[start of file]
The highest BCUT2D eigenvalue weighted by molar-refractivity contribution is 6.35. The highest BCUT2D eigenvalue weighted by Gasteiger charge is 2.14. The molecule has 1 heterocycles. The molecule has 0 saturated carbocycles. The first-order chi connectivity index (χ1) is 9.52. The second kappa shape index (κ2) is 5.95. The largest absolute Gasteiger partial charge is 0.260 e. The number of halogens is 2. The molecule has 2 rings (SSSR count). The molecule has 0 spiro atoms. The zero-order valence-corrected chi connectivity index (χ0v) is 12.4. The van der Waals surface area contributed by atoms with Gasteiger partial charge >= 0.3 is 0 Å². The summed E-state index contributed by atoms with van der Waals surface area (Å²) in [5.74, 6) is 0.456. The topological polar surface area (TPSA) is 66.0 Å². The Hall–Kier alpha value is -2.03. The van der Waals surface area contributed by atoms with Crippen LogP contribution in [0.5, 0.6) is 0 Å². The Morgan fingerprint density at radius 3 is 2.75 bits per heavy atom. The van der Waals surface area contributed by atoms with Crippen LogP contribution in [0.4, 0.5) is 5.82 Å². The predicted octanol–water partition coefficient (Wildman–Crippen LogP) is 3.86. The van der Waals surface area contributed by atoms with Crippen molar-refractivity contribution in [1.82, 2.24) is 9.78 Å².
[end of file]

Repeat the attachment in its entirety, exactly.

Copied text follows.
The highest BCUT2D eigenvalue weighted by molar-refractivity contribution is 6.35. The highest BCUT2D eigenvalue weighted by Gasteiger charge is 2.14. The molecule has 1 heterocycles. The molecule has 0 saturated carbocycles. The first-order chi connectivity index (χ1) is 9.52. The second kappa shape index (κ2) is 5.95. The largest absolute Gasteiger partial charge is 0.260 e. The number of halogens is 2. The molecule has 2 rings (SSSR count). The molecule has 0 spiro atoms. The zero-order valence-corrected chi connectivity index (χ0v) is 12.4. The van der Waals surface area contributed by atoms with Gasteiger partial charge >= 0.3 is 0 Å². The summed E-state index contributed by atoms with van der Waals surface area (Å²) in [5.74, 6) is 0.456. The topological polar surface area (TPSA) is 66.0 Å². The Hall–Kier alpha value is -2.03. The van der Waals surface area contributed by atoms with Crippen LogP contribution in [0.5, 0.6) is 0 Å². The Morgan fingerprint density at radius 3 is 2.75 bits per heavy atom. The van der Waals surface area contributed by atoms with Crippen LogP contribution in [0.4, 0.5) is 5.82 Å². The predicted octanol–water partition coefficient (Wildman–Crippen LogP) is 3.86. The van der Waals surface area contributed by atoms with Crippen molar-refractivity contribution in [1.82, 2.24) is 9.78 Å².